While the Jets may have been one of the more surprising teams of 2018, the unfortunate sense of mediocrity has yet to leave the locker room. Gang Green slumped to another 5-11 season. The team saw some advancement in player development and cultural mindset to say the least.
That being said, the Jets attempted to take the route of thrusting young players into the spotlight this year. They had the sixth youngest roster in the NFL with an average age of 26. This, in fact, makes their competitiveness this season all that more surprising.
But some rookies flashed their potential more than others, and that may remain important as the Jets look to stay young in 2018. On the offensive side of the ball, Gang Green stuttered in rookie development. While the final three games looked to be a good test as to seeing what was stashed on the roster, the Jets failed to unwrap all their presents.
Here’s a look at the Jets’ offensive rookies, and how they may or may not fit into future endeavors:
(Ranked least impressive to most impressive)
TE Jordan Leggett (5th Round of 2017 NFL Draft)
It’s tough to name Jordan Leggett the least impressive offensive rookie this year simply because he only played in one game. Leggett sustained a knee injury in the preseason that lingered until he eventually wound up on injured reserve. However, his impact was non-existent, and the Jets are hoping to see more of what he’s worth next year.
Leggett’s 6-5 258lb frame makes him seem like a diamond-in-the-rough. With the Jets opening up the doors for the utilization of the tight end position this year, all eyes will be on him in 2018. If he can remain healthy, he should fit into the Jets’ offensive scheme well and play as a nice compliment to Austin Seferian-Jenkins.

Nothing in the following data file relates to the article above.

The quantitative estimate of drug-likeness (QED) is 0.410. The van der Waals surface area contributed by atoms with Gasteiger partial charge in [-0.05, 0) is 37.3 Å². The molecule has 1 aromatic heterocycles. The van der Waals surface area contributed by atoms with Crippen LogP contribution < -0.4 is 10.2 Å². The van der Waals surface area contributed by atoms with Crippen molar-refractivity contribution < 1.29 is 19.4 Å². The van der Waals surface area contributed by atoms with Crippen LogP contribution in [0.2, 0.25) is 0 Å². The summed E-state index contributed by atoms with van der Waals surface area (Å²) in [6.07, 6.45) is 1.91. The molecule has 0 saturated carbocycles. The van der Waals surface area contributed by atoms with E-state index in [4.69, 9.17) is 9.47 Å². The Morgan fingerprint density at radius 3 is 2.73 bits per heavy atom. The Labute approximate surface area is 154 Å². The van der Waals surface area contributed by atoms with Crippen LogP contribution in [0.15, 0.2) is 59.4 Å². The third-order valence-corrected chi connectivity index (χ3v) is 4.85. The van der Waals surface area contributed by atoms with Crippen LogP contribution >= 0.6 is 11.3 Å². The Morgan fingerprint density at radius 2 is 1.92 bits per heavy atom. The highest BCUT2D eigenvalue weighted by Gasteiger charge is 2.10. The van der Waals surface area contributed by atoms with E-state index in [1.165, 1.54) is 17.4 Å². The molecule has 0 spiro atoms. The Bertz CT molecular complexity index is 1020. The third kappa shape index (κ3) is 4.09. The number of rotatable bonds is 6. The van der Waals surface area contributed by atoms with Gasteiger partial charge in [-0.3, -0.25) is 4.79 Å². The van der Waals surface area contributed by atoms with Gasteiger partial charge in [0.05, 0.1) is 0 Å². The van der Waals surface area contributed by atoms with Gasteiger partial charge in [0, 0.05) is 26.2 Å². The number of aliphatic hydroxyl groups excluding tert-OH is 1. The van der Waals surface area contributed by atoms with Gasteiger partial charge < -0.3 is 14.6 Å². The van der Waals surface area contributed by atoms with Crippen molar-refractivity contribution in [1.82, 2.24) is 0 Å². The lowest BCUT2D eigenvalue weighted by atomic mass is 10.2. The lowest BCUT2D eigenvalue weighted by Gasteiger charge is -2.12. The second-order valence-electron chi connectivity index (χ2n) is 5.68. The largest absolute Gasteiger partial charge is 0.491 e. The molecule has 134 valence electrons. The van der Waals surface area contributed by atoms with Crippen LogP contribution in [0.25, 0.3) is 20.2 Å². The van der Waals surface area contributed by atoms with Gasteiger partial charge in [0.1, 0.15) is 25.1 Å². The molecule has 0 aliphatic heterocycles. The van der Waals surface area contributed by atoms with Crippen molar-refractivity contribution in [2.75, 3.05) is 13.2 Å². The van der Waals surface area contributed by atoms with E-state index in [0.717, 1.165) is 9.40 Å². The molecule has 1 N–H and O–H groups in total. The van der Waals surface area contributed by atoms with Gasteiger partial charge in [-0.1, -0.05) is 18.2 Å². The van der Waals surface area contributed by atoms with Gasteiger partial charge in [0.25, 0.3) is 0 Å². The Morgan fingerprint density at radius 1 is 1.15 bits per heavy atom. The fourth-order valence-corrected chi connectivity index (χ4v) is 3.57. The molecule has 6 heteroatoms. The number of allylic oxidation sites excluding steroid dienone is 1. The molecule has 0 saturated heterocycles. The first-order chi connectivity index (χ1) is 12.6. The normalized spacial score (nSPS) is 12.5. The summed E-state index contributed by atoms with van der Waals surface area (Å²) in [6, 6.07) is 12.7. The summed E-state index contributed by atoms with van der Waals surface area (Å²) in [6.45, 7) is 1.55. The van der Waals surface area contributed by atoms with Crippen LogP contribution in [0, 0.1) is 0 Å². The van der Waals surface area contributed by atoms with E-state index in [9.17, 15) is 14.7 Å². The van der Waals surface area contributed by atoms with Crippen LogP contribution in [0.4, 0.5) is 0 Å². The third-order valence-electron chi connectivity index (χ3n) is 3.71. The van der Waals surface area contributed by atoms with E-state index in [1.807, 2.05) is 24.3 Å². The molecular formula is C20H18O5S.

In college, Leggett was a versatile play-maker. Through his four seasons at Clemson, Leggett grabbed 18 touchdowns on 146 receptions. This included a monstorous senior year where he nearly had 1,000 yards receiving.
WR ArDarius Stewart (3rd Round of 2017 NFL Draft)
The former Alabama standout had a pretty underwhelming 2017. Part of that could fall into the hands of the Jets coaching staff as they underutilized the speedy deep threat, but overall it was a disappointing year for the rookie.
In 15 games this season, ArDarius Stewart had just six catches for 82 yards and seven rushes for 27 yards. He doubled his season total in the Jets’ final game against New England, but still failed to find the endzone.
Even when Jeremy Kerley got slapped with a PED suspension and an eventual release, Stewart couldn’t find his groove. He was seen on special teams on a few occasions, but didn’t really shine in that regard either. Going into 2018, things likely won’t be easier for Stewart as the Jets will get back Quincy Enunwa, and continue to utilize Robby Anderson and Austin Seferian-Jenkins.
WR Chad Hansen (4th Round of 2017 NFL Draft)
Hansen had a similar rookie season as that of Stewart. He wasn’t seen as a high-impact player despite some issues in the Jets’ receiving corps, but he did begin proving his worth.
In 15 games, Chad Hansen was only targeted 17 times. He closed in on the 100 yards receiving mark in the Jets’ final game, but also failed to find the endzone.
At the University of California, Hansen solidified himself as one of the nation’s best receivers. As a junior in 2016, he was named first team All-Pac-12 after recording 92 receptions for 1,249 yards and 11 touchdowns in 10 games. The Jets are hoping that he can develop into that kind of impact player in the coming years.
RB Elijah McGuire (6th Round of 2017 NFL Draft)
The Jets got at least one nice offensive snag from the 2017 NFL Draft. Elijah McGuire found himself amidst a running back trio consisting of himself, Matt Forte, and Bilal Powell. He didn’t overwhelm, but he sure was productive.
McGuire played in all 16 games and finished with 315 yards and a touchdown. With Forte likely be a goner in 2018, McGuire should be looked at as a formidable piece to the offense. Powell and McGuire could be in for a more solidified running game come 2018, and McGuire seems to have all the pieces he needs to help carry that load.